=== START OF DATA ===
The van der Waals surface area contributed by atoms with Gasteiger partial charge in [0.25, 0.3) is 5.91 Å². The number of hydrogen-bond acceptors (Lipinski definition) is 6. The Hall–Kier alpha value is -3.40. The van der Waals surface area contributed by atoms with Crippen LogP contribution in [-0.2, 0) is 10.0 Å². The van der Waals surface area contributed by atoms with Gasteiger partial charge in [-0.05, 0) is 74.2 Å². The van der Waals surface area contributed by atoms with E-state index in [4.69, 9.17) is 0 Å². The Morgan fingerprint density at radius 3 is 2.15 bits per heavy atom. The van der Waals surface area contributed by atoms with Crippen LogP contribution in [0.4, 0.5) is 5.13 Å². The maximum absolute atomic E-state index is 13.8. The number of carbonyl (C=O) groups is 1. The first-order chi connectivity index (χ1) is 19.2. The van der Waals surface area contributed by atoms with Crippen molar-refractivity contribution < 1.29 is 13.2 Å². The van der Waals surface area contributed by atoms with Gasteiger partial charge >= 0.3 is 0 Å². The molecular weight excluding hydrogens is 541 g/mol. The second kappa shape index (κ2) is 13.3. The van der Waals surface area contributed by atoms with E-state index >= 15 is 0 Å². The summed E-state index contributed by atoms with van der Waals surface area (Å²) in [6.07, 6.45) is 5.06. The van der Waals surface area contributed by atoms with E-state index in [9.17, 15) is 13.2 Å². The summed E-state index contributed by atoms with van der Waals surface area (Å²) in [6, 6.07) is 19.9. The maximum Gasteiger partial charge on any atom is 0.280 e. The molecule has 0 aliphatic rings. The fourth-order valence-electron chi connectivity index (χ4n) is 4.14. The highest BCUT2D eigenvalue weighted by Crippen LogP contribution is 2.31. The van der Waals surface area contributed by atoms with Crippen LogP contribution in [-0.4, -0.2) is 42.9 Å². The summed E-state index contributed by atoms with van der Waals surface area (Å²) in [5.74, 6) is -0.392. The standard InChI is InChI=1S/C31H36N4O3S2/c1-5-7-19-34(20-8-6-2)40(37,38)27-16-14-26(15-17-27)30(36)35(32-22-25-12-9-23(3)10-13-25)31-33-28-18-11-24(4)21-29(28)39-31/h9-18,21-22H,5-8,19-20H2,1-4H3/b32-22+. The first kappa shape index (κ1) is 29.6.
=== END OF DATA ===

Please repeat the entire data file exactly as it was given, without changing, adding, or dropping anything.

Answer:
The van der Waals surface area contributed by atoms with Gasteiger partial charge in [0.25, 0.3) is 5.91 Å². The number of hydrogen-bond acceptors (Lipinski definition) is 6. The Hall–Kier alpha value is -3.40. The van der Waals surface area contributed by atoms with Crippen LogP contribution in [-0.2, 0) is 10.0 Å². The van der Waals surface area contributed by atoms with Gasteiger partial charge in [-0.05, 0) is 74.2 Å². The van der Waals surface area contributed by atoms with E-state index in [4.69, 9.17) is 0 Å². The Morgan fingerprint density at radius 3 is 2.15 bits per heavy atom. The van der Waals surface area contributed by atoms with Crippen LogP contribution in [0.4, 0.5) is 5.13 Å². The maximum absolute atomic E-state index is 13.8. The number of carbonyl (C=O) groups is 1. The first-order chi connectivity index (χ1) is 19.2. The van der Waals surface area contributed by atoms with Crippen molar-refractivity contribution < 1.29 is 13.2 Å². The van der Waals surface area contributed by atoms with Gasteiger partial charge >= 0.3 is 0 Å². The molecular weight excluding hydrogens is 541 g/mol. The second kappa shape index (κ2) is 13.3. The van der Waals surface area contributed by atoms with E-state index >= 15 is 0 Å². The summed E-state index contributed by atoms with van der Waals surface area (Å²) in [6.07, 6.45) is 5.06. The van der Waals surface area contributed by atoms with E-state index in [9.17, 15) is 13.2 Å². The summed E-state index contributed by atoms with van der Waals surface area (Å²) in [6, 6.07) is 19.9. The maximum Gasteiger partial charge on any atom is 0.280 e. The molecule has 0 aliphatic rings. The fourth-order valence-electron chi connectivity index (χ4n) is 4.14. The highest BCUT2D eigenvalue weighted by Crippen LogP contribution is 2.31. The van der Waals surface area contributed by atoms with Crippen LogP contribution in [-0.4, -0.2) is 42.9 Å². The summed E-state index contributed by atoms with van der Waals surface area (Å²) in [5.74, 6) is -0.392. The standard InChI is InChI=1S/C31H36N4O3S2/c1-5-7-19-34(20-8-6-2)40(37,38)27-16-14-26(15-17-27)30(36)35(32-22-25-12-9-23(3)10-13-25)31-33-28-18-11-24(4)21-29(28)39-31/h9-18,21-22H,5-8,19-20H2,1-4H3/b32-22+. The first kappa shape index (κ1) is 29.6.